Thursday, August 26, 2010

Worry warts

"Anxiety does not empty tomorrow of its sorrow, but only empties today of its strength." -- Charles Spurgeon
Indeed, too much worrying and not enough strategic planning can deplete our minds of the strengths we possess.
Set a goal and some implementating strategies.
Worry can spur us into action, though.
As Larry McMurtry so aptly wrote, "Optimism is a form of courage."
Optimism is the best philosophy in contending with adversity.
But too much worrying isn't the best answer to action and reaction.
Overcoming adversity involves faith, courage and an optimistic game plan.
So keep the faith. Pray. Stay focused. Be courageous. Make plans and implement them.

Monday, August 23, 2010

Don't worry, be happy

I'm an avid worrier.
When things don't go according to original plans, I fret.
I have a tinge of paranoia ingrained in my cranial attic.
But I've been blessed recently.
My prayers of contrition and seeking help on earth for my worries have been answered.
Last week a homeless man who I befriended once and let sleep on my couch one night returned to rent an apartment.
His grandfather passed last Christmas and his mother received a very healthful settlement.
Instead of giving him money, she told him she would pay for a year's rent.
So because of my benevolence he's returning the favor and will be paying $3,950 in pre-paid rent, plus pro-rated August rent, $15 application fee and $200 security deposit. That's $4,269 in one day.
Not bad for a rookie manager.
Maybe I'll be remembered for the sloppy manager who still manages to rent out apartments.
My gentle and agape spirit shines forth again.
This is definitely reciprocal altruism in action and reaction.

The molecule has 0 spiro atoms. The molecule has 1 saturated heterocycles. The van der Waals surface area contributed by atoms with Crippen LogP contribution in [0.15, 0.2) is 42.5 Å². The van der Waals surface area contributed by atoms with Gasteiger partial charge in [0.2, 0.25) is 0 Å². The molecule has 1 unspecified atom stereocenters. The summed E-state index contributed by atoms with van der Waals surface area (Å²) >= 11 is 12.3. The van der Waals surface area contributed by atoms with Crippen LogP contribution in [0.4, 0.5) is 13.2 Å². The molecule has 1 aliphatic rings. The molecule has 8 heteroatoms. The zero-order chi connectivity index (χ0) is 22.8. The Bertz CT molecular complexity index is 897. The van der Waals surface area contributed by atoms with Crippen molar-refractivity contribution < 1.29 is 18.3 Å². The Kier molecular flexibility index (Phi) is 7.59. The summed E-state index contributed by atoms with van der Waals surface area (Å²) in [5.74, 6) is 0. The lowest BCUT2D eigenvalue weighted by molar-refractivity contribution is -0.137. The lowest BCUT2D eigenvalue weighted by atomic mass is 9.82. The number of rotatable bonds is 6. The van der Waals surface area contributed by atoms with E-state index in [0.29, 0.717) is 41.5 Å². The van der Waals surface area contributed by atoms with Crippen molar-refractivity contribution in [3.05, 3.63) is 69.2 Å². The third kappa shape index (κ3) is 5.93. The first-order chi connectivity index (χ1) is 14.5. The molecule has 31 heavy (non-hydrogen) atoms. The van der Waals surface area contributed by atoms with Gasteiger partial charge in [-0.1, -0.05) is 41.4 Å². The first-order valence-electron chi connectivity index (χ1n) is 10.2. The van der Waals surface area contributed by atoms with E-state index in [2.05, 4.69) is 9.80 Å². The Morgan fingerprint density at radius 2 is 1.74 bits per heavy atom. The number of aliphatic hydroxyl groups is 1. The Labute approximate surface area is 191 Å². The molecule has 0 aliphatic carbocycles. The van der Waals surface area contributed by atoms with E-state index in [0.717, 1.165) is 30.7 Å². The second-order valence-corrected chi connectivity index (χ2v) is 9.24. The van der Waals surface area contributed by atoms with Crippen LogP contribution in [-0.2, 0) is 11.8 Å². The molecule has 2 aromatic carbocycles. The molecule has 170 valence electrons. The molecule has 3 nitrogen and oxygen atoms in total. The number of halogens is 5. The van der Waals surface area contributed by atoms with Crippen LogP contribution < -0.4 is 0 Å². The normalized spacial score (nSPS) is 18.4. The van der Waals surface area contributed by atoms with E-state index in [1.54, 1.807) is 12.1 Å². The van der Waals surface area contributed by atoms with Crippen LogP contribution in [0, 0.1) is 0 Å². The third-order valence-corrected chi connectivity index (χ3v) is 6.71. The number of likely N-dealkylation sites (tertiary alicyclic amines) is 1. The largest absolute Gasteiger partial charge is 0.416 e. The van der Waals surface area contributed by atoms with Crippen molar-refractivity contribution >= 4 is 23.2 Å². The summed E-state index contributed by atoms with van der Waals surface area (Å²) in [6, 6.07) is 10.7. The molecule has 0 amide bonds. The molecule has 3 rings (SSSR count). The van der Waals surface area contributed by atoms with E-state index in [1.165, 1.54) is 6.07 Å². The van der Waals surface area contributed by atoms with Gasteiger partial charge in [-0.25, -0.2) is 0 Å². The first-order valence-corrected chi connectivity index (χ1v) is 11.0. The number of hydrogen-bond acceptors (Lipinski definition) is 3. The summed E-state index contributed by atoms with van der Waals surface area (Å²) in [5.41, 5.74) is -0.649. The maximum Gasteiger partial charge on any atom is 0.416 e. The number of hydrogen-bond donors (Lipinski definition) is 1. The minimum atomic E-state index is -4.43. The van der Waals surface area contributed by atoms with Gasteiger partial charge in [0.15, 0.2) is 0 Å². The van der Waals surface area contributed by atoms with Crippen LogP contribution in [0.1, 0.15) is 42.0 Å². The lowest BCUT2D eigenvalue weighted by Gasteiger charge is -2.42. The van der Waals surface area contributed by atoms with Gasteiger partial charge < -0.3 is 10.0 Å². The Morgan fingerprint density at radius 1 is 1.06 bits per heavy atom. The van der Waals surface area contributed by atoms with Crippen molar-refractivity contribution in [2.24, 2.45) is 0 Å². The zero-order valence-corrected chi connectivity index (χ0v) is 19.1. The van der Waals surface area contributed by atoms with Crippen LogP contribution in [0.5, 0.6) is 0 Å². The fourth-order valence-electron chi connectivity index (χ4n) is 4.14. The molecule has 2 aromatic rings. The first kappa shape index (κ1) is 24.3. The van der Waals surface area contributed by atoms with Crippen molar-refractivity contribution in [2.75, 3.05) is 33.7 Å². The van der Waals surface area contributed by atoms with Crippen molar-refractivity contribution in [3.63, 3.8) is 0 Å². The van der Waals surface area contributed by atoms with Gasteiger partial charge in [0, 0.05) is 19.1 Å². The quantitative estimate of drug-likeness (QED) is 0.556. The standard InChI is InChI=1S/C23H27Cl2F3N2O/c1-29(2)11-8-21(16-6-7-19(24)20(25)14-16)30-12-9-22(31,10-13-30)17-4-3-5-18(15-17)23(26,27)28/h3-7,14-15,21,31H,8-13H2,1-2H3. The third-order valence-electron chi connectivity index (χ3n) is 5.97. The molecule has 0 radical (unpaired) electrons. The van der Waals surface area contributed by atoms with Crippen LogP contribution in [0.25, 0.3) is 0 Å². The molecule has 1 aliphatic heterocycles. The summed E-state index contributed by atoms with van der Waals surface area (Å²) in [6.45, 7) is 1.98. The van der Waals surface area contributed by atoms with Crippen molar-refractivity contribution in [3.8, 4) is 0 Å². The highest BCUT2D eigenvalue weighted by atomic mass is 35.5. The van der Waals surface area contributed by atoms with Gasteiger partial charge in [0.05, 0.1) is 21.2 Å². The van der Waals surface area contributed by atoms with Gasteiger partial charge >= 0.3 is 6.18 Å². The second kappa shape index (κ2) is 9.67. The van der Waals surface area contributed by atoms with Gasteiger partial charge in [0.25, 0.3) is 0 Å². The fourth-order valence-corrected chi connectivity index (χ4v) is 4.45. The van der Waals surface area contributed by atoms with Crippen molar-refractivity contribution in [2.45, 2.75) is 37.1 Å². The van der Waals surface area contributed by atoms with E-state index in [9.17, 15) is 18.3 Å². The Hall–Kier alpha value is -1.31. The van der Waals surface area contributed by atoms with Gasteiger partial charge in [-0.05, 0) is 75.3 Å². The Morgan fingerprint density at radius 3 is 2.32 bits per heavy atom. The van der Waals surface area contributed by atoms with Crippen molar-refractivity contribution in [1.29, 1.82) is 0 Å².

Bless the Lord and praise God for bestowing this very opportunistic venture on my door step.

Tuesday, August 17, 2010


A squib in the newspaper caught my eye and my heart.
Marrie Harris, a New York City ad executive, said she didn't have any cash when a homeless man asked for some, so she let out-of-work real-estate man Jay Valentine use her American Express platinum card instead, adding that he returned it after buying deodarant, body wash, cigarettes and water for $25.
To trust a homeless man with an American Express card is overwhelming.
But what's most significant is that the homeless man only spent $25.
Yes, he bought a pack of cigarettes, but still he didn't overindulge.
Just helping out in a pecuniary way can bolster one's low self-esteem.
In other glad moment which turned out to be sad, one of our tenants helped me Sunday and spent eight hours getting our apartments market ready.
I paid him more than we originally bargained for but he was steadfast and dutiful.
Alas, he went to court yesterday and the judge sent him to jail because he said he hadn't been doing his community service.
According to his wife he did the community service but there was a communication miscue.
All we can do is help and hope for the best.

Monday, August 2, 2010

Take a chance

"Some men see things as they are and say why? But I dream things that never were and say why not?"
Robert Kennedy borrowed that one from some other great thinker.
That scenario applies to me and Henry Ho.
Henry inquisitively approached me one morning after we had slept on the Ole Main lawn, and said, "I'd like to do something but I just don't know what to do."
I really didn't have an extravagant game plan to impart to him, nor did I foresee the future.
But a spark of hope came through when Henry took me and Bob Wright out to breakfast at The Rolling Pin.
Not only did that meal fill me up physically but it eventually filled me up spiritually.